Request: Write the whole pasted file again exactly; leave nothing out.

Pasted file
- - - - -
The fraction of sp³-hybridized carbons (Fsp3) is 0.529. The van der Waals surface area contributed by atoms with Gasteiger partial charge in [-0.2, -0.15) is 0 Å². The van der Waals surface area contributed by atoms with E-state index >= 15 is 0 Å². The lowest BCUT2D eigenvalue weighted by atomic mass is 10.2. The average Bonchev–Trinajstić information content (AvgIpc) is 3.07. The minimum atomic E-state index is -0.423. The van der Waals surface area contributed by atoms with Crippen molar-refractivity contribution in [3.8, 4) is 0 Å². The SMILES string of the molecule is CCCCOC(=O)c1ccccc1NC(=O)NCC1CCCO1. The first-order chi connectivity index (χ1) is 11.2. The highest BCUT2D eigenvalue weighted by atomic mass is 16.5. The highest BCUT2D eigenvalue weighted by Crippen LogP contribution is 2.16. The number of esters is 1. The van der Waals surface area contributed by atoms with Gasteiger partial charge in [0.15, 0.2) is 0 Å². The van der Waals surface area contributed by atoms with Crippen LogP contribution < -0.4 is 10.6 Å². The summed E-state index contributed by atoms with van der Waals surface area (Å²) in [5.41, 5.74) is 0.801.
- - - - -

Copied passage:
The fraction of sp³-hybridized carbons (Fsp3) is 0.529. The van der Waals surface area contributed by atoms with Gasteiger partial charge in [-0.2, -0.15) is 0 Å². The van der Waals surface area contributed by atoms with E-state index >= 15 is 0 Å². The lowest BCUT2D eigenvalue weighted by atomic mass is 10.2. The average Bonchev–Trinajstić information content (AvgIpc) is 3.07. The minimum atomic E-state index is -0.423. The van der Waals surface area contributed by atoms with Crippen molar-refractivity contribution in [3.8, 4) is 0 Å². The SMILES string of the molecule is CCCCOC(=O)c1ccccc1NC(=O)NCC1CCCO1. The first-order chi connectivity index (χ1) is 11.2. The highest BCUT2D eigenvalue weighted by atomic mass is 16.5. The highest BCUT2D eigenvalue weighted by Crippen LogP contribution is 2.16. The number of esters is 1. The van der Waals surface area contributed by atoms with Gasteiger partial charge in [0.15, 0.2) is 0 Å². The van der Waals surface area contributed by atoms with Crippen LogP contribution < -0.4 is 10.6 Å². The summed E-state index contributed by atoms with van der Waals surface area (Å²) in [5.41, 5.74) is 0.801.